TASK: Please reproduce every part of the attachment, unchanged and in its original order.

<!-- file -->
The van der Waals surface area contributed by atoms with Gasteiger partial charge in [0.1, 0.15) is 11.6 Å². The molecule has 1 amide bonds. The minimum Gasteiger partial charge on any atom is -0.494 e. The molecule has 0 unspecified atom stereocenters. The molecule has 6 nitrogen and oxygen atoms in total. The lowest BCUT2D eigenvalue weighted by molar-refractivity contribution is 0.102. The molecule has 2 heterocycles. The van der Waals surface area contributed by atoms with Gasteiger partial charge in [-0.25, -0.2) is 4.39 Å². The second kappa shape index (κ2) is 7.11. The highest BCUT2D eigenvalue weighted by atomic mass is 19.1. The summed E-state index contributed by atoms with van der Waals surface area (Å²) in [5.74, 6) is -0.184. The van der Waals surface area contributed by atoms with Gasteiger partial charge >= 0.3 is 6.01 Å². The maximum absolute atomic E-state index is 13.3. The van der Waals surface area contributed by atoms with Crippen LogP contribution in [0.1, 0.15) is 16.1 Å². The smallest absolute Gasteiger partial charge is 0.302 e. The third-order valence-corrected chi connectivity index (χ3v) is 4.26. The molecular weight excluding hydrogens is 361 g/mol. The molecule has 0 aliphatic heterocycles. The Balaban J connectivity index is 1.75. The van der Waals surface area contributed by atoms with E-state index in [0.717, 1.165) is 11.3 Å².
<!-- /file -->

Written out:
The van der Waals surface area contributed by atoms with Gasteiger partial charge in [0.1, 0.15) is 11.6 Å². The molecule has 1 amide bonds. The minimum Gasteiger partial charge on any atom is -0.494 e. The molecule has 0 unspecified atom stereocenters. The molecule has 6 nitrogen and oxygen atoms in total. The lowest BCUT2D eigenvalue weighted by molar-refractivity contribution is 0.102. The molecule has 2 heterocycles. The van der Waals surface area contributed by atoms with Gasteiger partial charge in [-0.25, -0.2) is 4.39 Å². The second kappa shape index (κ2) is 7.11. The highest BCUT2D eigenvalue weighted by atomic mass is 19.1. The summed E-state index contributed by atoms with van der Waals surface area (Å²) in [5.74, 6) is -0.184. The van der Waals surface area contributed by atoms with Gasteiger partial charge >= 0.3 is 6.01 Å². The maximum absolute atomic E-state index is 13.3. The van der Waals surface area contributed by atoms with Crippen LogP contribution in [0.1, 0.15) is 16.1 Å². The smallest absolute Gasteiger partial charge is 0.302 e. The third-order valence-corrected chi connectivity index (χ3v) is 4.26. The molecular weight excluding hydrogens is 361 g/mol. The molecule has 0 aliphatic heterocycles. The Balaban J connectivity index is 1.75. The van der Waals surface area contributed by atoms with E-state index in [0.717, 1.165) is 11.3 Å².